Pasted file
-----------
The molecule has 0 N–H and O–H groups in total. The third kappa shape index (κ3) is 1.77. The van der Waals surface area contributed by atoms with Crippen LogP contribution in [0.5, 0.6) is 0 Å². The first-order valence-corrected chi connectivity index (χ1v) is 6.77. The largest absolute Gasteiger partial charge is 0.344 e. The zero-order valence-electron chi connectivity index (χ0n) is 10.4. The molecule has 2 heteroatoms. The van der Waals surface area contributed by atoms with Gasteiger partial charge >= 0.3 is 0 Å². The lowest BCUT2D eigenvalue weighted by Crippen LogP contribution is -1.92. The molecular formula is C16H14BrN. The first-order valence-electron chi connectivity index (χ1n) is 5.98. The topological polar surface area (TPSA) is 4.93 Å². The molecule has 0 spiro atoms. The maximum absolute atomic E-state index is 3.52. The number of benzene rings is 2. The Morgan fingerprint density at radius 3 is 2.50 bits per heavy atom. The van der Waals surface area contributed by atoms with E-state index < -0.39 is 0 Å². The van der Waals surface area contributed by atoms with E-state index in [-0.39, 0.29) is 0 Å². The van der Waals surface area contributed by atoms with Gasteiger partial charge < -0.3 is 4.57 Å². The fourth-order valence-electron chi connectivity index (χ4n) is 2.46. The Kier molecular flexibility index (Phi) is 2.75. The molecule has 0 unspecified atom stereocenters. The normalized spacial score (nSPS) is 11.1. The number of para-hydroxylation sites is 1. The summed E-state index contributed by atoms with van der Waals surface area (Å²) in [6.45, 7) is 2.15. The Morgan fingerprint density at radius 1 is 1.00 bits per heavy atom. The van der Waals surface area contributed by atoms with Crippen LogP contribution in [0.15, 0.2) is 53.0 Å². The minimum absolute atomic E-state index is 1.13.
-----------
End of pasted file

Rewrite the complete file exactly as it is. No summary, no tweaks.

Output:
The molecule has 0 N–H and O–H groups in total. The third kappa shape index (κ3) is 1.77. The van der Waals surface area contributed by atoms with Crippen LogP contribution in [0.5, 0.6) is 0 Å². The first-order valence-corrected chi connectivity index (χ1v) is 6.77. The largest absolute Gasteiger partial charge is 0.344 e. The zero-order valence-electron chi connectivity index (χ0n) is 10.4. The molecule has 2 heteroatoms. The van der Waals surface area contributed by atoms with Gasteiger partial charge >= 0.3 is 0 Å². The lowest BCUT2D eigenvalue weighted by Crippen LogP contribution is -1.92. The molecular formula is C16H14BrN. The first-order valence-electron chi connectivity index (χ1n) is 5.98. The topological polar surface area (TPSA) is 4.93 Å². The molecule has 0 spiro atoms. The maximum absolute atomic E-state index is 3.52. The number of benzene rings is 2. The Morgan fingerprint density at radius 3 is 2.50 bits per heavy atom. The van der Waals surface area contributed by atoms with E-state index < -0.39 is 0 Å². The van der Waals surface area contributed by atoms with E-state index in [-0.39, 0.29) is 0 Å². The van der Waals surface area contributed by atoms with Gasteiger partial charge < -0.3 is 4.57 Å². The fourth-order valence-electron chi connectivity index (χ4n) is 2.46. The Kier molecular flexibility index (Phi) is 2.75. The molecule has 0 unspecified atom stereocenters. The normalized spacial score (nSPS) is 11.1. The number of para-hydroxylation sites is 1. The summed E-state index contributed by atoms with van der Waals surface area (Å²) in [6.45, 7) is 2.15. The Morgan fingerprint density at radius 1 is 1.00 bits per heavy atom. The van der Waals surface area contributed by atoms with Crippen LogP contribution in [0.15, 0.2) is 53.0 Å². The minimum absolute atomic E-state index is 1.13.